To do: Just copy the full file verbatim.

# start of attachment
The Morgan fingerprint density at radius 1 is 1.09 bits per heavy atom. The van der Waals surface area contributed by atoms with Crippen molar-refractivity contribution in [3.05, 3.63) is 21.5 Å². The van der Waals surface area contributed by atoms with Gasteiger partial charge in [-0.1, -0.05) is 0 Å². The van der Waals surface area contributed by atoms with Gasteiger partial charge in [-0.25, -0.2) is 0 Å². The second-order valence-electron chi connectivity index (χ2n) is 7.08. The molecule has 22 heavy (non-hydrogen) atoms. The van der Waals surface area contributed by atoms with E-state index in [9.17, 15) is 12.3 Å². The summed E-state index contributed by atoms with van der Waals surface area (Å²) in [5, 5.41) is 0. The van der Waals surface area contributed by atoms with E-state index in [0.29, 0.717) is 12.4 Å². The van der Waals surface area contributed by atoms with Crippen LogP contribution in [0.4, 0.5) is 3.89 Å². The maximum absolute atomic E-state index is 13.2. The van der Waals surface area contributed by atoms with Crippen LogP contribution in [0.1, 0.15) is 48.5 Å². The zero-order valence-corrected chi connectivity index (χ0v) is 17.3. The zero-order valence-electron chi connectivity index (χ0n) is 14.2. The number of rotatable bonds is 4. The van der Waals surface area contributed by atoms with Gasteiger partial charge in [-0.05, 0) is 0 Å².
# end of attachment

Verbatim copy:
The Morgan fingerprint density at radius 1 is 1.09 bits per heavy atom. The van der Waals surface area contributed by atoms with Crippen molar-refractivity contribution in [3.05, 3.63) is 21.5 Å². The van der Waals surface area contributed by atoms with Gasteiger partial charge in [-0.1, -0.05) is 0 Å². The van der Waals surface area contributed by atoms with Gasteiger partial charge in [-0.25, -0.2) is 0 Å². The second-order valence-electron chi connectivity index (χ2n) is 7.08. The molecule has 22 heavy (non-hydrogen) atoms. The van der Waals surface area contributed by atoms with E-state index in [9.17, 15) is 12.3 Å². The summed E-state index contributed by atoms with van der Waals surface area (Å²) in [5, 5.41) is 0. The van der Waals surface area contributed by atoms with E-state index in [0.29, 0.717) is 12.4 Å². The van der Waals surface area contributed by atoms with Crippen LogP contribution in [0.4, 0.5) is 3.89 Å². The maximum absolute atomic E-state index is 13.2. The van der Waals surface area contributed by atoms with Crippen LogP contribution in [0.1, 0.15) is 48.5 Å². The zero-order valence-corrected chi connectivity index (χ0v) is 17.3. The zero-order valence-electron chi connectivity index (χ0n) is 14.2. The number of rotatable bonds is 4. The van der Waals surface area contributed by atoms with Gasteiger partial charge in [-0.05, 0) is 0 Å².